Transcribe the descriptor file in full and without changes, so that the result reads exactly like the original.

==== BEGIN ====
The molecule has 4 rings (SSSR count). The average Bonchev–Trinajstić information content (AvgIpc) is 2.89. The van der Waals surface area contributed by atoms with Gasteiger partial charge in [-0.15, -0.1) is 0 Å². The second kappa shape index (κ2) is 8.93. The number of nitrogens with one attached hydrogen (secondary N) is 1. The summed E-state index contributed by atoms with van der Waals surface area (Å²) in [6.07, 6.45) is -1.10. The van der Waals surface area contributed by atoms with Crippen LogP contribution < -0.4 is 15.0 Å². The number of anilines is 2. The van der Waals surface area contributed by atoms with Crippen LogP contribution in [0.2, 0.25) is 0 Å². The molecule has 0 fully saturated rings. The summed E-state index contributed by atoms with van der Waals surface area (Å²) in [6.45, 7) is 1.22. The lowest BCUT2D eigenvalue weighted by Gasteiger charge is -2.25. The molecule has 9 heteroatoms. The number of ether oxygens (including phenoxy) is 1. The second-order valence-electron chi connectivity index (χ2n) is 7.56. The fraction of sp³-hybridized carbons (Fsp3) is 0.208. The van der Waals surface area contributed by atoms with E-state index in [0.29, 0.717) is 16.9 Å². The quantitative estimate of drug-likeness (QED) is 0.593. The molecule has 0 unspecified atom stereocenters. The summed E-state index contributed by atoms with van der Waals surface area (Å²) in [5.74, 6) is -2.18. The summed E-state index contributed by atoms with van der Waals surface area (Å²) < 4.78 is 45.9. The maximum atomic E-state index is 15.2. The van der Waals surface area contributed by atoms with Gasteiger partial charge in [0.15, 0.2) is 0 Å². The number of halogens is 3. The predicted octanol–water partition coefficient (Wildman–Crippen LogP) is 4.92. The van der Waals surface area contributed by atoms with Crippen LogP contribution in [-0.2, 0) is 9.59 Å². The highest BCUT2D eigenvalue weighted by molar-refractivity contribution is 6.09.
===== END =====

The molecule has 4 rings (SSSR count). The average Bonchev–Trinajstić information content (AvgIpc) is 2.89. The van der Waals surface area contributed by atoms with Gasteiger partial charge in [-0.15, -0.1) is 0 Å². The second kappa shape index (κ2) is 8.93. The number of nitrogens with one attached hydrogen (secondary N) is 1. The summed E-state index contributed by atoms with van der Waals surface area (Å²) in [6.07, 6.45) is -1.10. The van der Waals surface area contributed by atoms with Crippen LogP contribution < -0.4 is 15.0 Å². The number of anilines is 2. The van der Waals surface area contributed by atoms with Crippen LogP contribution in [0.2, 0.25) is 0 Å². The molecule has 0 fully saturated rings. The summed E-state index contributed by atoms with van der Waals surface area (Å²) in [6.45, 7) is 1.22. The lowest BCUT2D eigenvalue weighted by Gasteiger charge is -2.25. The molecule has 9 heteroatoms. The number of ether oxygens (including phenoxy) is 1. The second-order valence-electron chi connectivity index (χ2n) is 7.56. The fraction of sp³-hybridized carbons (Fsp3) is 0.208. The van der Waals surface area contributed by atoms with E-state index in [0.29, 0.717) is 16.9 Å². The quantitative estimate of drug-likeness (QED) is 0.593. The molecule has 0 unspecified atom stereocenters. The summed E-state index contributed by atoms with van der Waals surface area (Å²) in [5.74, 6) is -2.18. The summed E-state index contributed by atoms with van der Waals surface area (Å²) < 4.78 is 45.9. The maximum atomic E-state index is 15.2. The van der Waals surface area contributed by atoms with Gasteiger partial charge in [0.15, 0.2) is 0 Å². The number of halogens is 3. The predicted octanol–water partition coefficient (Wildman–Crippen LogP) is 4.92. The van der Waals surface area contributed by atoms with Crippen LogP contribution in [-0.2, 0) is 9.59 Å². The highest BCUT2D eigenvalue weighted by molar-refractivity contribution is 6.09.